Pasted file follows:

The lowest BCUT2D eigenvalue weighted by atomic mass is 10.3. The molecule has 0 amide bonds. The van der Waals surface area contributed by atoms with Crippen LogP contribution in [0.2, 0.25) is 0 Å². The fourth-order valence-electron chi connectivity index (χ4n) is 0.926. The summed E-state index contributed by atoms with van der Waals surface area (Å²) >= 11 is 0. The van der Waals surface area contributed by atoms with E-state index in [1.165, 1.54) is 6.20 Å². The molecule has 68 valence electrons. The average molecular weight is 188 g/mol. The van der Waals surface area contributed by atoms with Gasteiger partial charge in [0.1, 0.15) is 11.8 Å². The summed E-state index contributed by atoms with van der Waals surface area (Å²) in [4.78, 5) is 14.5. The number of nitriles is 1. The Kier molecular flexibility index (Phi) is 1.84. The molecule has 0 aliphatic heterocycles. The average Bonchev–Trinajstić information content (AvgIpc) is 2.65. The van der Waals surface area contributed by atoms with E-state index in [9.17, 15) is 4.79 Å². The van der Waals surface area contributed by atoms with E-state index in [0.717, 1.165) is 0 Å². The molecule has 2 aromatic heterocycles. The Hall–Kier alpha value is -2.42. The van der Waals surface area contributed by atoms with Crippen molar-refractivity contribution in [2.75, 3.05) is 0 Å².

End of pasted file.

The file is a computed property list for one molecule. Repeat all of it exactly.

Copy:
The lowest BCUT2D eigenvalue weighted by atomic mass is 10.3. The molecule has 0 amide bonds. The van der Waals surface area contributed by atoms with Crippen LogP contribution in [0.2, 0.25) is 0 Å². The fourth-order valence-electron chi connectivity index (χ4n) is 0.926. The summed E-state index contributed by atoms with van der Waals surface area (Å²) >= 11 is 0. The van der Waals surface area contributed by atoms with E-state index in [1.165, 1.54) is 6.20 Å². The molecule has 68 valence electrons. The average molecular weight is 188 g/mol. The van der Waals surface area contributed by atoms with Gasteiger partial charge in [0.1, 0.15) is 11.8 Å². The summed E-state index contributed by atoms with van der Waals surface area (Å²) in [4.78, 5) is 14.5. The number of nitriles is 1. The Kier molecular flexibility index (Phi) is 1.84. The molecule has 0 aliphatic heterocycles. The average Bonchev–Trinajstić information content (AvgIpc) is 2.65. The van der Waals surface area contributed by atoms with E-state index in [9.17, 15) is 4.79 Å². The van der Waals surface area contributed by atoms with E-state index in [0.717, 1.165) is 0 Å². The molecule has 2 aromatic heterocycles. The Hall–Kier alpha value is -2.42. The van der Waals surface area contributed by atoms with Crippen molar-refractivity contribution in [2.75, 3.05) is 0 Å².